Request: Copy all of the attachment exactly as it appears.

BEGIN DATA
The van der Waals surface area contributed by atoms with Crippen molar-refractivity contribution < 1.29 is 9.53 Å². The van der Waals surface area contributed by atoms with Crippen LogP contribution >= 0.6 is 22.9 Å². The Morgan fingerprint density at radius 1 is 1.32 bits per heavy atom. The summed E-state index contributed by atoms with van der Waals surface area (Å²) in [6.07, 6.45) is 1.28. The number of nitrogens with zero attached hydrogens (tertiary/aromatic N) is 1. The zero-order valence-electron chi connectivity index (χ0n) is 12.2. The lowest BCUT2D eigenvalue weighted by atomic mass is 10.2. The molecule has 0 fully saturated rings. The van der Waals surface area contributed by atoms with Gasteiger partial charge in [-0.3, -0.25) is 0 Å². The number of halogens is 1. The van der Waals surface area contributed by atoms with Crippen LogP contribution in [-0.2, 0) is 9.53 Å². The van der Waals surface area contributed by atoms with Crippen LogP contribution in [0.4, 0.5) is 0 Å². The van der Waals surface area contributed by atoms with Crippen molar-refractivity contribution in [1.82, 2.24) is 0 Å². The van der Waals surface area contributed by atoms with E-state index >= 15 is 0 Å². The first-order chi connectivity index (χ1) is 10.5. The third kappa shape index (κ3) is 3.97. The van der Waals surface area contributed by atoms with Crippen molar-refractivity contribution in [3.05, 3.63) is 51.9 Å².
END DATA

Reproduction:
The van der Waals surface area contributed by atoms with Crippen molar-refractivity contribution < 1.29 is 9.53 Å². The van der Waals surface area contributed by atoms with Crippen LogP contribution >= 0.6 is 22.9 Å². The Morgan fingerprint density at radius 1 is 1.32 bits per heavy atom. The summed E-state index contributed by atoms with van der Waals surface area (Å²) in [6.07, 6.45) is 1.28. The number of nitrogens with zero attached hydrogens (tertiary/aromatic N) is 1. The zero-order valence-electron chi connectivity index (χ0n) is 12.2. The lowest BCUT2D eigenvalue weighted by atomic mass is 10.2. The molecule has 0 fully saturated rings. The van der Waals surface area contributed by atoms with Gasteiger partial charge in [-0.3, -0.25) is 0 Å². The number of halogens is 1. The van der Waals surface area contributed by atoms with Crippen LogP contribution in [-0.2, 0) is 9.53 Å². The van der Waals surface area contributed by atoms with Crippen LogP contribution in [0.4, 0.5) is 0 Å². The van der Waals surface area contributed by atoms with Crippen molar-refractivity contribution in [1.82, 2.24) is 0 Å². The van der Waals surface area contributed by atoms with E-state index >= 15 is 0 Å². The first-order chi connectivity index (χ1) is 10.5. The third kappa shape index (κ3) is 3.97. The van der Waals surface area contributed by atoms with Crippen molar-refractivity contribution in [3.05, 3.63) is 51.9 Å².